👌 Mediocre Tip: If your dough sticks to your surface, you probably didn’t put enough flour down. Work carefully and patch up any holes as they show up, and add more flour to your surface as you need it.
Cut your dough tube into four equal pieces and get ready for the final step.
This last step is the hardest part about making the green onion cakes, you need to twist/tighten the dough tube while simultaneously flattening it in order to create the iconic pinwheel shape.
How to Form Your Green Onion Cakes
Pinch both ends of the mini dough tube shut.
Twist the tube in the direction it was rolled — it should tighten, if it becomes loose, twist in the opposite direction.
Hold the tube with one hand on each end.
Flatten the tube into a disc by bringing your hands together.
As your hands are coming together, give one final twist to the dough by rotating your hands in opposite directions. This twist should be in the same direction as in step 2.
When you get the hang of it, the whole process becomes one fluid motion. Here is a video of what it looks like:
The final step in your green onion cake journey is to fry them. Add a little bit of vegetable oil in a frying pan on medium-high heat, place the green onion cake in the pan, and let it fry until the side is golden brown. Then flip it and repeat until the other side is golden brown.
Our Mediocre Thoughts
👨🍳 Trevor: Green onion cakes are dope AF. At least, that’s what I imagine the youths of today would say. I have been a fan of the green onion cake for a long time. I have sampled many from all over Edmonton and the surrounding region, and let me tell you, not all green onion cakes are made equal. Which is a bit sad as they’re so simple.
If you’ve never tried green onion cakes before, I suggest giving them a chance. They are savoury and heart warming — and winter is coming, yo. The only thing I would recommend is adding a bit more salt to the recipe. For some reason I found that these green onion cakes were a bit on the bland side if you are eating them on their own without the hot sauce. Perhaps try 1.5-2 tsp of salt instead. Regardless, these little fried cakes are definitely worth it. Plus you get to say that you know how to cook an ancient Chinese recipe.
👩🍳 Brittany: I think the first time I ever had green onion cakes was after I had moved to Edmonton. As a fan of green onions, green onion cakes were right up my alley. They soon became the dish I sought at every festival during the summer. Taste of Edmonton, Fringe, Heritage Festival — I almost always have a green onion cake.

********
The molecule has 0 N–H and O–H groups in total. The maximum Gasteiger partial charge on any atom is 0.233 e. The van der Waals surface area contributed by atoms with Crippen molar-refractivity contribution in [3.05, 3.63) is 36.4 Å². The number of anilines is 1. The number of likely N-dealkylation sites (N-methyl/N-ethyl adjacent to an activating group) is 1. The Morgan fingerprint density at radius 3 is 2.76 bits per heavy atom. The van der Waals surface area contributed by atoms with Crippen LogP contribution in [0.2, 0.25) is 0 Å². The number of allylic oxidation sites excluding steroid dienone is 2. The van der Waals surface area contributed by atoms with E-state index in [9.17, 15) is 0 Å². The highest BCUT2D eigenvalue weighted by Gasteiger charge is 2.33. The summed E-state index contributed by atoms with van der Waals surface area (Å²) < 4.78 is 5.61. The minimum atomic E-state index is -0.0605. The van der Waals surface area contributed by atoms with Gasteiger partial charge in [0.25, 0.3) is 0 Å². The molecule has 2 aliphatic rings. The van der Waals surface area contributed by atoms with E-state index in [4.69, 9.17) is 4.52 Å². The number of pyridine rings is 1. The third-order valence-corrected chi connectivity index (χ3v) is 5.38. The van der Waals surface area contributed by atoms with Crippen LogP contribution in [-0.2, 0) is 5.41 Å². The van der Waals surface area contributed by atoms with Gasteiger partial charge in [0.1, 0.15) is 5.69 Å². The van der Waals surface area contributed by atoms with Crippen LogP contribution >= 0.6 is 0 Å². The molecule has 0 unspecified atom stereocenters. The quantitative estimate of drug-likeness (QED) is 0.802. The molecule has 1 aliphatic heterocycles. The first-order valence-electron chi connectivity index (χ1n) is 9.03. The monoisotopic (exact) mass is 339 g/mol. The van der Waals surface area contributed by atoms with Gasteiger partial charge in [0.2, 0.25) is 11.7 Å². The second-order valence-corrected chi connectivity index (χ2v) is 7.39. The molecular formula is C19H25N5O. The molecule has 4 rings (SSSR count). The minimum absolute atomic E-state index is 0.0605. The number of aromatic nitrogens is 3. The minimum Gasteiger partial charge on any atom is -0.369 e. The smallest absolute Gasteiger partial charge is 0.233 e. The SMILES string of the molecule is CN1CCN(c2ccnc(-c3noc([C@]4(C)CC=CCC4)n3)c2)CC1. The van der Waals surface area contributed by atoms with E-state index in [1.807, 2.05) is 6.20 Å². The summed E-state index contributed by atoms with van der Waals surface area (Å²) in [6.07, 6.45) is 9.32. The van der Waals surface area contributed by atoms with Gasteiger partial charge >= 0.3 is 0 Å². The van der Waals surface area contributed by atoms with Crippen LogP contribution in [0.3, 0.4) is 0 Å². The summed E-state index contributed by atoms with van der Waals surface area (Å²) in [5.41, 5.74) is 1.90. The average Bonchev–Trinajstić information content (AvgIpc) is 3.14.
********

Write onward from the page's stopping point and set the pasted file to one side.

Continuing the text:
Before writing this blog post, I never really thought about how they were made. How does the delicious layered disc of green onion and dough come to be? Turns out, it’s super simple to make. And cheap! I kind of feel a bit robbed shelling out $4-$5 per green onion cake, now that I know that you don’t need to be a culinary master or any fancy ingredients to make them.
Unlike Trevor, I found these green onion cakes to be delicious on their own. And with a ghosting of chili sauce, they were perfect.
Our Final Review
Taste: 4 hungry Edmontonians out of 5 🤤🤤🤤🤤
Presentation: 5 golden brown discs of joy out of 5 ⭕⭕⭕⭕⭕
Affordability: 5 more dollar$ in your wallet out of 5 💰💰💰💰💰
Served with some Sambal Oelek, these cakes are mighty tasty. Even without the chili sauce, these green onion cakes hit the spot. Now, for presentation, there isn’t much you can do to make these “fancy”. But green onion cakes were never meant to be fancy, and that’s okay. All you need to do is get that golden brown colour and plate it simply. They’re a simple and modest dish meant to be shared amongst friends and family (except for Trevor who devoured his in one sitting). They’re also super cheap to make — one bunch of green onions cost us a whopping $0.79, and we had all of the other ingredients on-hand. Even if you consider the cost of the other ingredients, it’s only a couple of bucks per batch.
Simple, delicious, and humble — green onion cakes hold a special place in our heart, and in the hearts of all Edmontonians, too.
Update: Siu To recently opened a new restaurant in Edmonton called Green Onion Cake Man. We’re excited to check it out and see how his green onion cakes compare to ours!